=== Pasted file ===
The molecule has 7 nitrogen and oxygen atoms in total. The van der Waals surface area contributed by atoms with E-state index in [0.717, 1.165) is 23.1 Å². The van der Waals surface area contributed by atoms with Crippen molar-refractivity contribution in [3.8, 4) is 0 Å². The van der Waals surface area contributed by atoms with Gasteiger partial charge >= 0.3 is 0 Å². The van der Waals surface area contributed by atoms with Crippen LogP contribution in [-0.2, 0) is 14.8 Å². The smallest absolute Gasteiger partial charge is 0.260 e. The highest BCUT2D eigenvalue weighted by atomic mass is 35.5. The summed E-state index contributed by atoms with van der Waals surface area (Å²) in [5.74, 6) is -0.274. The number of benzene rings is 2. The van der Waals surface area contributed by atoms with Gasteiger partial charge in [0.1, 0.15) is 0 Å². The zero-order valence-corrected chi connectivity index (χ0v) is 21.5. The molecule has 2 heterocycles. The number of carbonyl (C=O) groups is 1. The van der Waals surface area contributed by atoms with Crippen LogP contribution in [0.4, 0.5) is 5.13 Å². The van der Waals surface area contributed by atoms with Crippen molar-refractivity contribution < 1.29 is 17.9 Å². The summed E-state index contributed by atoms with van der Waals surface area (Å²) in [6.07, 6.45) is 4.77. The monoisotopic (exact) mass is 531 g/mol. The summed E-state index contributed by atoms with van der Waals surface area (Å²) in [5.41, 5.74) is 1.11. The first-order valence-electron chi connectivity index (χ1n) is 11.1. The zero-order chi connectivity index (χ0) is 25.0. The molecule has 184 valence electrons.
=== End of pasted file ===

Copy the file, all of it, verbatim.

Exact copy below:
The molecule has 7 nitrogen and oxygen atoms in total. The van der Waals surface area contributed by atoms with E-state index in [0.717, 1.165) is 23.1 Å². The van der Waals surface area contributed by atoms with Crippen molar-refractivity contribution in [3.8, 4) is 0 Å². The van der Waals surface area contributed by atoms with Gasteiger partial charge >= 0.3 is 0 Å². The van der Waals surface area contributed by atoms with Crippen LogP contribution in [-0.2, 0) is 14.8 Å². The smallest absolute Gasteiger partial charge is 0.260 e. The highest BCUT2D eigenvalue weighted by atomic mass is 35.5. The summed E-state index contributed by atoms with van der Waals surface area (Å²) in [5.74, 6) is -0.274. The number of benzene rings is 2. The van der Waals surface area contributed by atoms with Gasteiger partial charge in [0.1, 0.15) is 0 Å². The zero-order valence-corrected chi connectivity index (χ0v) is 21.5. The molecule has 2 heterocycles. The number of carbonyl (C=O) groups is 1. The van der Waals surface area contributed by atoms with Crippen LogP contribution in [0.4, 0.5) is 5.13 Å². The van der Waals surface area contributed by atoms with Crippen molar-refractivity contribution < 1.29 is 17.9 Å². The summed E-state index contributed by atoms with van der Waals surface area (Å²) in [6.07, 6.45) is 4.77. The monoisotopic (exact) mass is 531 g/mol. The summed E-state index contributed by atoms with van der Waals surface area (Å²) in [5.41, 5.74) is 1.11. The first-order valence-electron chi connectivity index (χ1n) is 11.1. The zero-order chi connectivity index (χ0) is 25.0. The molecule has 184 valence electrons.